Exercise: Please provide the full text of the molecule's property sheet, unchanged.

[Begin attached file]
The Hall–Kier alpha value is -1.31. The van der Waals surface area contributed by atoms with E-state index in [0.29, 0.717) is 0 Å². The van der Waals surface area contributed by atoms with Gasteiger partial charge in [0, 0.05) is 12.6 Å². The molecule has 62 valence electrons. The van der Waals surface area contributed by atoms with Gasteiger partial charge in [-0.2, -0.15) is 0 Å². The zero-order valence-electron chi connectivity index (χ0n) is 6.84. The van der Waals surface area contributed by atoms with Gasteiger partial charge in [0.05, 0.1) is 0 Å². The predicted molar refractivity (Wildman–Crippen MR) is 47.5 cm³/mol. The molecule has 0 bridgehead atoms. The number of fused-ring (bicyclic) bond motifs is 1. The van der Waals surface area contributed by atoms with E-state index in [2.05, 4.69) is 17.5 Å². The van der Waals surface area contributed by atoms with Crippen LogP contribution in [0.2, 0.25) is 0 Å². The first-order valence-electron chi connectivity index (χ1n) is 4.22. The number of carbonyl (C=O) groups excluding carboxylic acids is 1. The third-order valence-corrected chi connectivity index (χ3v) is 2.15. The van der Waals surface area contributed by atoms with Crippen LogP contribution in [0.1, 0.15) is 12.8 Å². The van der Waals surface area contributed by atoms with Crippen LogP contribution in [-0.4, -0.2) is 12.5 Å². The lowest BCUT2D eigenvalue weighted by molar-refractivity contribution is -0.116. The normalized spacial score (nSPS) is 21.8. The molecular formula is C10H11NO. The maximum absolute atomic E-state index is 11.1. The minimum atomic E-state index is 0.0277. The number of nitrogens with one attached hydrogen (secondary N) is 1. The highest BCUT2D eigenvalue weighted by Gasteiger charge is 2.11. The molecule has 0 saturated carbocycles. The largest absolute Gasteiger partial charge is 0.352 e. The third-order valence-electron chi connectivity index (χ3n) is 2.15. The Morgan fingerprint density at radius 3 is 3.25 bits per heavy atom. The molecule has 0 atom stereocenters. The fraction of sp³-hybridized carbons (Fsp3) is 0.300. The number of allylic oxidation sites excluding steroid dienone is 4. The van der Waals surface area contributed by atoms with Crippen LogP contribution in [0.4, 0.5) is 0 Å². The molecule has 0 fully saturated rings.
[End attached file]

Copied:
The Hall–Kier alpha value is -1.31. The van der Waals surface area contributed by atoms with E-state index in [0.29, 0.717) is 0 Å². The van der Waals surface area contributed by atoms with Gasteiger partial charge in [0, 0.05) is 12.6 Å². The molecule has 62 valence electrons. The van der Waals surface area contributed by atoms with Gasteiger partial charge in [-0.2, -0.15) is 0 Å². The zero-order valence-electron chi connectivity index (χ0n) is 6.84. The van der Waals surface area contributed by atoms with Gasteiger partial charge in [0.05, 0.1) is 0 Å². The predicted molar refractivity (Wildman–Crippen MR) is 47.5 cm³/mol. The molecule has 0 bridgehead atoms. The number of fused-ring (bicyclic) bond motifs is 1. The van der Waals surface area contributed by atoms with E-state index in [2.05, 4.69) is 17.5 Å². The van der Waals surface area contributed by atoms with Crippen LogP contribution in [0.2, 0.25) is 0 Å². The first-order valence-electron chi connectivity index (χ1n) is 4.22. The number of carbonyl (C=O) groups excluding carboxylic acids is 1. The third-order valence-corrected chi connectivity index (χ3v) is 2.15. The van der Waals surface area contributed by atoms with Crippen LogP contribution in [0.1, 0.15) is 12.8 Å². The van der Waals surface area contributed by atoms with Crippen LogP contribution in [-0.4, -0.2) is 12.5 Å². The lowest BCUT2D eigenvalue weighted by molar-refractivity contribution is -0.116. The normalized spacial score (nSPS) is 21.8. The molecular formula is C10H11NO. The maximum absolute atomic E-state index is 11.1. The minimum atomic E-state index is 0.0277. The number of nitrogens with one attached hydrogen (secondary N) is 1. The highest BCUT2D eigenvalue weighted by Gasteiger charge is 2.11. The molecule has 0 saturated carbocycles. The largest absolute Gasteiger partial charge is 0.352 e. The third-order valence-electron chi connectivity index (χ3n) is 2.15. The Morgan fingerprint density at radius 3 is 3.25 bits per heavy atom. The molecule has 0 atom stereocenters. The fraction of sp³-hybridized carbons (Fsp3) is 0.300. The number of allylic oxidation sites excluding steroid dienone is 4. The van der Waals surface area contributed by atoms with Crippen LogP contribution in [0.4, 0.5) is 0 Å². The molecule has 0 fully saturated rings.